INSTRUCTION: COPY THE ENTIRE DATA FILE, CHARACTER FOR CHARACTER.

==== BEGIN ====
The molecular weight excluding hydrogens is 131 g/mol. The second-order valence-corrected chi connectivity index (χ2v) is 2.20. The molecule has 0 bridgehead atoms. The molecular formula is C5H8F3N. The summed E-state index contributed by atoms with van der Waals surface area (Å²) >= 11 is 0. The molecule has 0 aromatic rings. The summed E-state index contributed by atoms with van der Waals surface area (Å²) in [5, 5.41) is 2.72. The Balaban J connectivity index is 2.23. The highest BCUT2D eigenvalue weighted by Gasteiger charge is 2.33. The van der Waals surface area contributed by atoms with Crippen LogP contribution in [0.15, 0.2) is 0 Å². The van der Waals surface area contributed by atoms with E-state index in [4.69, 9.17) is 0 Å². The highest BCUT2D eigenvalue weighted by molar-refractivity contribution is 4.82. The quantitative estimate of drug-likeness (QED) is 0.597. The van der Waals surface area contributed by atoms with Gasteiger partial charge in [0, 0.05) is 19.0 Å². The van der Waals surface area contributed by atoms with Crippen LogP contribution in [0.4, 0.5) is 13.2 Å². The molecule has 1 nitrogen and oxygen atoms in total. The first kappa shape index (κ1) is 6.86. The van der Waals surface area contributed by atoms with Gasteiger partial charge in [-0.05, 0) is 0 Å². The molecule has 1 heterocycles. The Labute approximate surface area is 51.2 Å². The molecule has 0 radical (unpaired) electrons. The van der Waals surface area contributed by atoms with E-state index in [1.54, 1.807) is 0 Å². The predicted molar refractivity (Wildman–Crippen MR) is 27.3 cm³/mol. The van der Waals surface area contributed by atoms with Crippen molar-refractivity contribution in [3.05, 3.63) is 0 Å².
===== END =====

The molecular weight excluding hydrogens is 131 g/mol. The second-order valence-corrected chi connectivity index (χ2v) is 2.20. The molecule has 0 bridgehead atoms. The molecular formula is C5H8F3N. The summed E-state index contributed by atoms with van der Waals surface area (Å²) >= 11 is 0. The molecule has 0 aromatic rings. The summed E-state index contributed by atoms with van der Waals surface area (Å²) in [5, 5.41) is 2.72. The Balaban J connectivity index is 2.23. The highest BCUT2D eigenvalue weighted by Gasteiger charge is 2.33. The van der Waals surface area contributed by atoms with Crippen LogP contribution in [0.15, 0.2) is 0 Å². The van der Waals surface area contributed by atoms with E-state index in [4.69, 9.17) is 0 Å². The highest BCUT2D eigenvalue weighted by molar-refractivity contribution is 4.82. The quantitative estimate of drug-likeness (QED) is 0.597. The van der Waals surface area contributed by atoms with Gasteiger partial charge in [0, 0.05) is 19.0 Å². The van der Waals surface area contributed by atoms with Crippen LogP contribution in [0.4, 0.5) is 13.2 Å². The molecule has 1 nitrogen and oxygen atoms in total. The first kappa shape index (κ1) is 6.86. The van der Waals surface area contributed by atoms with Gasteiger partial charge in [-0.05, 0) is 0 Å². The molecule has 1 heterocycles. The Labute approximate surface area is 51.2 Å². The molecule has 0 radical (unpaired) electrons. The van der Waals surface area contributed by atoms with E-state index in [1.54, 1.807) is 0 Å². The predicted molar refractivity (Wildman–Crippen MR) is 27.3 cm³/mol. The van der Waals surface area contributed by atoms with Crippen molar-refractivity contribution in [3.05, 3.63) is 0 Å².